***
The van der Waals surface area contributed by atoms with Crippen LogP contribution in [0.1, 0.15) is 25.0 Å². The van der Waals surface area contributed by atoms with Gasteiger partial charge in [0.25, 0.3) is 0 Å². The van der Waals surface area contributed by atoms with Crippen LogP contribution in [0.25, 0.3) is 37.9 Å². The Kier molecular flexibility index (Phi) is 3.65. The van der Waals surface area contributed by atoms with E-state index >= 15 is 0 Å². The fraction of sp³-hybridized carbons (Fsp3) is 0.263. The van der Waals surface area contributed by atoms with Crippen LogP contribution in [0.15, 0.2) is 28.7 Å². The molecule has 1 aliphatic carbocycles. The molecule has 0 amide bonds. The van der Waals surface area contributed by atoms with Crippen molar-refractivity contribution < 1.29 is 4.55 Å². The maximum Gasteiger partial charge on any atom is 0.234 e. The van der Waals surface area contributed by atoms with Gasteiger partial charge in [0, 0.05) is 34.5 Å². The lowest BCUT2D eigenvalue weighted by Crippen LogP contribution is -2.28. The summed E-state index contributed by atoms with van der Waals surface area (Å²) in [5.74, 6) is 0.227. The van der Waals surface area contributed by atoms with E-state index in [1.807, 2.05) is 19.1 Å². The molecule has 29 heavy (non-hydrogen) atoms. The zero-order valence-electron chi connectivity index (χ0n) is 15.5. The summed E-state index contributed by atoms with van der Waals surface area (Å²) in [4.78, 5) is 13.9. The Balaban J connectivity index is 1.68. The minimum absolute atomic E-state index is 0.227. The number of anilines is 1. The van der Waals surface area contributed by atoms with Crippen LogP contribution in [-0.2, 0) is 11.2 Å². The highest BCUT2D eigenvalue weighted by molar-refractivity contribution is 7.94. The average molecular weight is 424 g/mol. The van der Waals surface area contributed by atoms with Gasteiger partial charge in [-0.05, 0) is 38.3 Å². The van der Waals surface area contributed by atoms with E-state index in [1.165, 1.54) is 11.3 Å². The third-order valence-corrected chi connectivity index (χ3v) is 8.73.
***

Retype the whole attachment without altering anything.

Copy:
The van der Waals surface area contributed by atoms with Crippen LogP contribution in [0.1, 0.15) is 25.0 Å². The van der Waals surface area contributed by atoms with Gasteiger partial charge in [0.25, 0.3) is 0 Å². The van der Waals surface area contributed by atoms with Crippen LogP contribution in [0.25, 0.3) is 37.9 Å². The Kier molecular flexibility index (Phi) is 3.65. The van der Waals surface area contributed by atoms with E-state index >= 15 is 0 Å². The fraction of sp³-hybridized carbons (Fsp3) is 0.263. The van der Waals surface area contributed by atoms with Crippen LogP contribution in [0.15, 0.2) is 28.7 Å². The molecule has 1 aliphatic carbocycles. The molecule has 0 amide bonds. The van der Waals surface area contributed by atoms with Crippen molar-refractivity contribution < 1.29 is 4.55 Å². The maximum Gasteiger partial charge on any atom is 0.234 e. The van der Waals surface area contributed by atoms with Gasteiger partial charge in [0, 0.05) is 34.5 Å². The lowest BCUT2D eigenvalue weighted by Crippen LogP contribution is -2.28. The summed E-state index contributed by atoms with van der Waals surface area (Å²) in [5.74, 6) is 0.227. The van der Waals surface area contributed by atoms with E-state index in [1.807, 2.05) is 19.1 Å². The molecule has 29 heavy (non-hydrogen) atoms. The zero-order valence-electron chi connectivity index (χ0n) is 15.5. The summed E-state index contributed by atoms with van der Waals surface area (Å²) in [4.78, 5) is 13.9. The Balaban J connectivity index is 1.68. The minimum absolute atomic E-state index is 0.227. The number of anilines is 1. The van der Waals surface area contributed by atoms with Crippen LogP contribution in [-0.2, 0) is 11.2 Å². The highest BCUT2D eigenvalue weighted by molar-refractivity contribution is 7.94. The average molecular weight is 424 g/mol. The van der Waals surface area contributed by atoms with Gasteiger partial charge in [-0.05, 0) is 38.3 Å². The van der Waals surface area contributed by atoms with E-state index in [1.165, 1.54) is 11.3 Å². The third-order valence-corrected chi connectivity index (χ3v) is 8.73.